Hence the need to make the kitchen look as appealing as the rest of the house."Modular kitchens help you pack in as much as you can in as little space. The western trend of organising the kitchen professionally is coming in now," says cultural historian Sharada Dwivedi. Neat, simple lines 'conjure up' space and let in enough air and light to relieve kitchen claustrophobia.

The new Indian kitchen is also no longer the domain of just the household cook. With domestic help becoming increasingly expensive and harder to get, more and more people are taking to cooking themselves. Ergo, a functional, comfortable and pleasant environ is a must where cooking is a comfort, not a chore. "The kitchen has almost become a workstation. It's as important as the study or the office," says Delhi-based interior designer Nandini Dhanda. Chefs are the new breed of celebrities, cooking is de rigueur, and families are spending time cooking meals together. "It's a big thing to use the kitchen with a sense of pride," says Delhi-based architect Gautam Bhatia. "Earlier it used to be a more detached relationship," People are also experimenting a lot with international cuisine—which too calls for a certain amount of versatility in the kitchen space. Kakkar, who cooks up innovative recipes himself from time to time, wanted everything in his kitchen to be easily accessible. "If you have to look around for ingredients, you can't try tricky innovations with your cooking," he says.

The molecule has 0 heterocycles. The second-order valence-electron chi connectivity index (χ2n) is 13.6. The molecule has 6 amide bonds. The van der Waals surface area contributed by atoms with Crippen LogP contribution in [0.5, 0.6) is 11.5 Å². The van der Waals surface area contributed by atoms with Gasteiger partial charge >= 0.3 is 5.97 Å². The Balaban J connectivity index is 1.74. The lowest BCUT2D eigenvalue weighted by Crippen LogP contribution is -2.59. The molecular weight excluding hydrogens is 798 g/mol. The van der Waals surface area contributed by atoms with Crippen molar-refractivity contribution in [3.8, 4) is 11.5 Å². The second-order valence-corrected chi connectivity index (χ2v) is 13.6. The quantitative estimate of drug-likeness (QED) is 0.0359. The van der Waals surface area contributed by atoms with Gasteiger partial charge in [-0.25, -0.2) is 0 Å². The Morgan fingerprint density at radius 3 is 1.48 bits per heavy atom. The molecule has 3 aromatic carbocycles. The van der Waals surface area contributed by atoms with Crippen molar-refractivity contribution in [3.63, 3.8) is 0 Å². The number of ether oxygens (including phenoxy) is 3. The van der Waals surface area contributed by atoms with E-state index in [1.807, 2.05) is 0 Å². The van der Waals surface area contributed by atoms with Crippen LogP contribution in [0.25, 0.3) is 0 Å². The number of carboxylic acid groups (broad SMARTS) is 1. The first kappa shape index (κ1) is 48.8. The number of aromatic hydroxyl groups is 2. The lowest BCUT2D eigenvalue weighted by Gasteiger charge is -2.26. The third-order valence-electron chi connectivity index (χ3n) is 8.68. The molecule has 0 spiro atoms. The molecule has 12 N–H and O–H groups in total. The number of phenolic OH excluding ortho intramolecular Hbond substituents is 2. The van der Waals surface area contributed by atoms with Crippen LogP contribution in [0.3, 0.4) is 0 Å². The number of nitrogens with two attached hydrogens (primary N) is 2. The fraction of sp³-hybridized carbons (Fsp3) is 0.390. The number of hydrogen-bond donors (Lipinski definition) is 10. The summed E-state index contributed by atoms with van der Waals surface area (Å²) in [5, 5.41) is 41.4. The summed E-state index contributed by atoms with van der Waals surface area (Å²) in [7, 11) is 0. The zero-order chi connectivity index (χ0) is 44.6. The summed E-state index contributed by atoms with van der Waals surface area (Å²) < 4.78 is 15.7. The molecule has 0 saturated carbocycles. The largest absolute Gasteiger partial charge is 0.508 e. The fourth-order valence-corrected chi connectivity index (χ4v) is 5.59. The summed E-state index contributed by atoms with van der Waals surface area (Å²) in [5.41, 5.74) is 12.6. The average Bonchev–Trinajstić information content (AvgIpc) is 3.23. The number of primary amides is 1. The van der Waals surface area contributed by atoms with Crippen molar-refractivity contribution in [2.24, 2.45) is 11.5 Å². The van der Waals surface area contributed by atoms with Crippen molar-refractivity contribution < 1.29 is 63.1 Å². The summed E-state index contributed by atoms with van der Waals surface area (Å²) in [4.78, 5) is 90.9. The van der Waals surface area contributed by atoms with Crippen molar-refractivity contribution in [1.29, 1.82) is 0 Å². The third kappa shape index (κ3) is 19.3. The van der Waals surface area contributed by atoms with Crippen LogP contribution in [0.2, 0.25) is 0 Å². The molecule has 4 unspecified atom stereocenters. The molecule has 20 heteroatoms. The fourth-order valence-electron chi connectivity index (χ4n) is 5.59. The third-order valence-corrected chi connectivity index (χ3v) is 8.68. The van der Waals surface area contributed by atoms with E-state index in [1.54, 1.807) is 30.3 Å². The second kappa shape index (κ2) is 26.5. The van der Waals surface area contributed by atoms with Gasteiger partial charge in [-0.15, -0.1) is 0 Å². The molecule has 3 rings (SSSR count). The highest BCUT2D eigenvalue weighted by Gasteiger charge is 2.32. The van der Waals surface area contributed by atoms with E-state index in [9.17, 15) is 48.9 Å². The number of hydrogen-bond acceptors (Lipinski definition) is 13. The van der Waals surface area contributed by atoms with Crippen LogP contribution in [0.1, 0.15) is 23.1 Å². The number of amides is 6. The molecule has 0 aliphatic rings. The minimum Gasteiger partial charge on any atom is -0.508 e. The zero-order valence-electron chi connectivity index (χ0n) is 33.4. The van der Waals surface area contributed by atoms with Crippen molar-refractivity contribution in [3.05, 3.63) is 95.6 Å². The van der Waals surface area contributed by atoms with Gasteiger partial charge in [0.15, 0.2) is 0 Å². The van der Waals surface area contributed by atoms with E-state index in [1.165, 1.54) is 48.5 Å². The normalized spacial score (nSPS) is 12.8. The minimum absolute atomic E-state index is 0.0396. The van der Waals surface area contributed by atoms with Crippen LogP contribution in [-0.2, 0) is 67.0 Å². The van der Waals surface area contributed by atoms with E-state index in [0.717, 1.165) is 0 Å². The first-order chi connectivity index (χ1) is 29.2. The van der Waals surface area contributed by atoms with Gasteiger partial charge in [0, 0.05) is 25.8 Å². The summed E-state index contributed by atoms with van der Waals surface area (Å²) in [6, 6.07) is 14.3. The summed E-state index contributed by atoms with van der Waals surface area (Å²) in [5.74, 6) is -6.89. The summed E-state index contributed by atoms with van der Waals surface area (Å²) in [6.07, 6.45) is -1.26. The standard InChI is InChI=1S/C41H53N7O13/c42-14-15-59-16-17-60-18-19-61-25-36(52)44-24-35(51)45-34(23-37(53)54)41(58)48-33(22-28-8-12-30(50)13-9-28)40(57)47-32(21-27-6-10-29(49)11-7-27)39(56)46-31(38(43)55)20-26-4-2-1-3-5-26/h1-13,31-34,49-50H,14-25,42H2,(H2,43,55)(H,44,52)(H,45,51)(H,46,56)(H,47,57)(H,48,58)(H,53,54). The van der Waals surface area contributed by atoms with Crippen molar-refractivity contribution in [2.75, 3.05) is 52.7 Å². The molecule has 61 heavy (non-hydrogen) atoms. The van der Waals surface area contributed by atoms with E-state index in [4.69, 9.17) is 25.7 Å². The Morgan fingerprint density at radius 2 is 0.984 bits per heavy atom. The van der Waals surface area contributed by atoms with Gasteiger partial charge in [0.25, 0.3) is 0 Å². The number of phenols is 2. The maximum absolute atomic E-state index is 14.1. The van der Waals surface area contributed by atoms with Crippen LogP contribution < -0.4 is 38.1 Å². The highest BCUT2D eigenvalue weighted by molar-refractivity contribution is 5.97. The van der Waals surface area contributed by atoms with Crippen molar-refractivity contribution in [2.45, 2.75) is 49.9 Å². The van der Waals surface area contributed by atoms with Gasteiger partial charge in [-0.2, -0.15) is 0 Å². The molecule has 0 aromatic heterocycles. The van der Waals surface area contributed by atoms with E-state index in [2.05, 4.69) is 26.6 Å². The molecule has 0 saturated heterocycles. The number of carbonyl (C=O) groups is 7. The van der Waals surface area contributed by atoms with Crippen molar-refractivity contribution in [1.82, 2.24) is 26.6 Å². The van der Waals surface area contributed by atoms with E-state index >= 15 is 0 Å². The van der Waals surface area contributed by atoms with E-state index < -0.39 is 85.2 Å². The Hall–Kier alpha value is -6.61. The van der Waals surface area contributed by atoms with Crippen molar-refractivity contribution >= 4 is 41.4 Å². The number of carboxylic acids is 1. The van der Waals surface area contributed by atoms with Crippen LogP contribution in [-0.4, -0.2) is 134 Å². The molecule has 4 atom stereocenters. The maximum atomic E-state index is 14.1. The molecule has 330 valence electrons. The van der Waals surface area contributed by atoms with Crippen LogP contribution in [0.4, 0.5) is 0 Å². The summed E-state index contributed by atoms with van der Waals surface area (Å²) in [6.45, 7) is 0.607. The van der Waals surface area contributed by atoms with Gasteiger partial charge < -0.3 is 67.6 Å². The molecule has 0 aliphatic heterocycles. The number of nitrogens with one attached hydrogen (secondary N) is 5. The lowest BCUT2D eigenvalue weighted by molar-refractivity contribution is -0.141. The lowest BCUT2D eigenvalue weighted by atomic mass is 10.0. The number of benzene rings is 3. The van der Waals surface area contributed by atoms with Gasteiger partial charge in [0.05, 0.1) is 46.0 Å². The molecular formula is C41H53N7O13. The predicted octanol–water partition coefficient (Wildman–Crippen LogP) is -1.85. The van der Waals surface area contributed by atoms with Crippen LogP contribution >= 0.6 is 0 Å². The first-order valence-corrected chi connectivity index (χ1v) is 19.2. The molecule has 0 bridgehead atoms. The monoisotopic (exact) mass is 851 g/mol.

Chef Gulati wanted her kitchen to have a country feel, complete with high counters and lots of space to roll out the pastries. Tania Bahri, who is fond of cooking and trying out new recipes for her kids, wanted her kitchen to be practical with pots, pans and ingredients within easy reach. She spent about Rs 2.5 lakh on her kitchen, decorating it with handmade tiles to give it an exclusive touch. "I enter the bedroom only to sleep, a major part of my day is spent in the kitchen," she says.